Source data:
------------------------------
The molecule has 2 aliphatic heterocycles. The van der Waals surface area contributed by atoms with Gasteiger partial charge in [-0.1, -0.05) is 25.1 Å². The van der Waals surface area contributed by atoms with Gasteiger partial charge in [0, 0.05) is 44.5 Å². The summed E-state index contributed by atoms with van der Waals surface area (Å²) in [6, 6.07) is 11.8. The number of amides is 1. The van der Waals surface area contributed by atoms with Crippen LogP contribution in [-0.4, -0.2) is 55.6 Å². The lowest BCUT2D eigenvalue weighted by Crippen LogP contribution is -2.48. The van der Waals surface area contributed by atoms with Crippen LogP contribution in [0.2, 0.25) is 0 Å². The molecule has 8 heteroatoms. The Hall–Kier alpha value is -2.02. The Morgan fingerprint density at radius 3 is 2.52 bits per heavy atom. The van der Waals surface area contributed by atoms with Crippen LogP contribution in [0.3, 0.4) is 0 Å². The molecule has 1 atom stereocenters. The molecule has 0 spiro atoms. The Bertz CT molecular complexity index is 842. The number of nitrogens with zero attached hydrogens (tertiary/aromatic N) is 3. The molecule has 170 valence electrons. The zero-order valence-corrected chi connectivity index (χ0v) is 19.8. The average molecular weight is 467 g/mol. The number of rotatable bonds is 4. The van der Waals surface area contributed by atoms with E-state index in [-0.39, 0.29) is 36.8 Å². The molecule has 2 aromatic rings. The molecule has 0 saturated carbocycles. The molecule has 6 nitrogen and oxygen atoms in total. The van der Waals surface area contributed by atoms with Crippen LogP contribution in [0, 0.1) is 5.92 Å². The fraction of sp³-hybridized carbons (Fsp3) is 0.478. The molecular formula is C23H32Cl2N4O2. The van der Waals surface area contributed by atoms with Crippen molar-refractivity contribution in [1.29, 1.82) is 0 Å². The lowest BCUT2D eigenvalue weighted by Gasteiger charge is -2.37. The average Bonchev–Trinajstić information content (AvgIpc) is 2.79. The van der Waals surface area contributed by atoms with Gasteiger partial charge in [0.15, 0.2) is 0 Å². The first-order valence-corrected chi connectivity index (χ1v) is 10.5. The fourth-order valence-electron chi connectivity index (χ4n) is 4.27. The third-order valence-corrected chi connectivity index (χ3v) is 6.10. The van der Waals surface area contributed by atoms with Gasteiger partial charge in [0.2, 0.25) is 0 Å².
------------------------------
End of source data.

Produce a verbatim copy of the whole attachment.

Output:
The molecule has 2 aliphatic heterocycles. The van der Waals surface area contributed by atoms with Gasteiger partial charge in [-0.1, -0.05) is 25.1 Å². The van der Waals surface area contributed by atoms with Gasteiger partial charge in [0, 0.05) is 44.5 Å². The summed E-state index contributed by atoms with van der Waals surface area (Å²) in [6, 6.07) is 11.8. The number of amides is 1. The van der Waals surface area contributed by atoms with Crippen LogP contribution in [-0.4, -0.2) is 55.6 Å². The lowest BCUT2D eigenvalue weighted by Crippen LogP contribution is -2.48. The van der Waals surface area contributed by atoms with Crippen LogP contribution in [0.2, 0.25) is 0 Å². The molecule has 8 heteroatoms. The Hall–Kier alpha value is -2.02. The Morgan fingerprint density at radius 3 is 2.52 bits per heavy atom. The van der Waals surface area contributed by atoms with Crippen LogP contribution in [0.3, 0.4) is 0 Å². The molecule has 1 atom stereocenters. The molecule has 0 spiro atoms. The Bertz CT molecular complexity index is 842. The number of nitrogens with zero attached hydrogens (tertiary/aromatic N) is 3. The molecule has 170 valence electrons. The zero-order valence-corrected chi connectivity index (χ0v) is 19.8. The average molecular weight is 467 g/mol. The number of rotatable bonds is 4. The van der Waals surface area contributed by atoms with E-state index in [-0.39, 0.29) is 36.8 Å². The molecule has 2 aromatic rings. The molecule has 0 saturated carbocycles. The molecule has 6 nitrogen and oxygen atoms in total. The van der Waals surface area contributed by atoms with Crippen LogP contribution in [0, 0.1) is 5.92 Å². The fraction of sp³-hybridized carbons (Fsp3) is 0.478. The molecular formula is C23H32Cl2N4O2. The van der Waals surface area contributed by atoms with Crippen molar-refractivity contribution in [1.29, 1.82) is 0 Å². The lowest BCUT2D eigenvalue weighted by Gasteiger charge is -2.37. The average Bonchev–Trinajstić information content (AvgIpc) is 2.79. The van der Waals surface area contributed by atoms with Gasteiger partial charge in [0.15, 0.2) is 0 Å². The first-order valence-corrected chi connectivity index (χ1v) is 10.5. The fourth-order valence-electron chi connectivity index (χ4n) is 4.27. The third-order valence-corrected chi connectivity index (χ3v) is 6.10. The van der Waals surface area contributed by atoms with Gasteiger partial charge in [0.2, 0.25) is 0 Å².